I use CT data to look at sediment cores. Others use seismic waves to look at the interior structure of Earth. Porritt et al. (2011) use Ambient Noise Tomography (ANT) to look at the interior structure of the Cascadia subduction zone region. Porritt et al. (2011) use low amplitude seismic “noise” present at all seismic stations that is generated from a wide range of sources like waves and wind along shorelines to local man-made activities such as cars, trucks, and trains. These seismic data are known as “Ambient Noise”, noise in the background. By cross correlating long time series between stations, the common signal is retrieved while the incoherent energy cancels out. This leaves a signal that reveals information about seismic velocity between the two seismometers. By making measurements on these signals and using an array of stations for many ray paths, a three-dimensional image of the subsurface shear velocity can be determined.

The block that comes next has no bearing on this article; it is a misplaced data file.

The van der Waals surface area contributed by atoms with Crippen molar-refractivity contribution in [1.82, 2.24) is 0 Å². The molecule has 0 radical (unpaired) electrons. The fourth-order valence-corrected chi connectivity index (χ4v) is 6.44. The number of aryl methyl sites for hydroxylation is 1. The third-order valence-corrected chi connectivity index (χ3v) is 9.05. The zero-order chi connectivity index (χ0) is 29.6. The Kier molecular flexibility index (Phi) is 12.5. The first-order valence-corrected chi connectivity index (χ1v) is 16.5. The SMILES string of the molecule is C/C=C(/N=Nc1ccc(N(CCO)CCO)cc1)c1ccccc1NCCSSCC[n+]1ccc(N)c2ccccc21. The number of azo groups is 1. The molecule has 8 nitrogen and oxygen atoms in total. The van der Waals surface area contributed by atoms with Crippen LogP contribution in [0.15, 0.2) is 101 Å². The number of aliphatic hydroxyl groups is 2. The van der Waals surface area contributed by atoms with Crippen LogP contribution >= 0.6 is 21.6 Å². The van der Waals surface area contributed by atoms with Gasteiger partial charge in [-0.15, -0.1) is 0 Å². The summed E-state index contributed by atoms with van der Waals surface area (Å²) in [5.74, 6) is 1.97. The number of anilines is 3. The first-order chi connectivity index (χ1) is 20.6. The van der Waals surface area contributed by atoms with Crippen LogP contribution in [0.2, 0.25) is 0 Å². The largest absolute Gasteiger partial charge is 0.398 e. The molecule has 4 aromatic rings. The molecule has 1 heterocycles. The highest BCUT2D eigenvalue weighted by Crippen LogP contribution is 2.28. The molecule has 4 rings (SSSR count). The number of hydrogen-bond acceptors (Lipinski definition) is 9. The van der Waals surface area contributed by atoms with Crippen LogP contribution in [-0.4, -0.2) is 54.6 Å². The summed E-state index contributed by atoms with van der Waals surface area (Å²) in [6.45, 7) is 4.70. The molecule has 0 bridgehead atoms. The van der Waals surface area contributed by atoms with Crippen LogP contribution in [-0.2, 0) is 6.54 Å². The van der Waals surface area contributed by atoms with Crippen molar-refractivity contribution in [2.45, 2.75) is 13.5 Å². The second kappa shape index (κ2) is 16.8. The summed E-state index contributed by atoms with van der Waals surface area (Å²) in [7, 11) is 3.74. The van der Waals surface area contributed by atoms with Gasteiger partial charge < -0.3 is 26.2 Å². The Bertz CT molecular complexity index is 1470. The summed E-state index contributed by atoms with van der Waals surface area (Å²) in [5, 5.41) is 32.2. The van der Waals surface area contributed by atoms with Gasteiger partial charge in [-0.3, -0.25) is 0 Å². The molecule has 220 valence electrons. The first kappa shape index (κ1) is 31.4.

Here is a vertical cross section, running North-South, of the Earth materials in the Cascadia subduction zone. They plot a histogram (a) of the percent of non volcanic tremor also plotted N-S (from Boyarko and Brudzinski, 2010). The topography is plotted also (b). Then they plot the “relative shear velocity structure along a profile where the slab is at 30 km depth (profile location shown in d). Vertical lines on profile at 43°N and 46.7°N indicate the tremor segmentation bounds of Brudzinski and Allen (2007) with the names and recurrence interval given. The horizontal line is the top of the ocean crust from Audet et al. (2010). Also labeled are the slab sections corresponding to the Gorda, Southern Juan de Fuca (S. JdF) and Northern Juan de Fuca (N. JdF).” Based upon the differences in position of the Gorda and S. JDF plates, we can see why I interpret these data to support the hypothesis that the Blanco fracture zone extends east past the Cascadia subduction zone fault tip. dVs% is the deviation of S-wave seismic velocity from some value. Blue colors represent Earth materials with high S-wave velocities and red colors represent Earth materials with low S-Wave velocities. Siletizia and the Klamath Mountains are regions of high seismic velocity in the upper North America plate. The propagation velocity of the waves depends on density and elasticity of Earth’s materials. Velocity tends to increase with depth, and ranges from approximately 2 to 8 km/s in the Earth’s crust up to 13 km/s in the deep mantle (Shearer, 1999).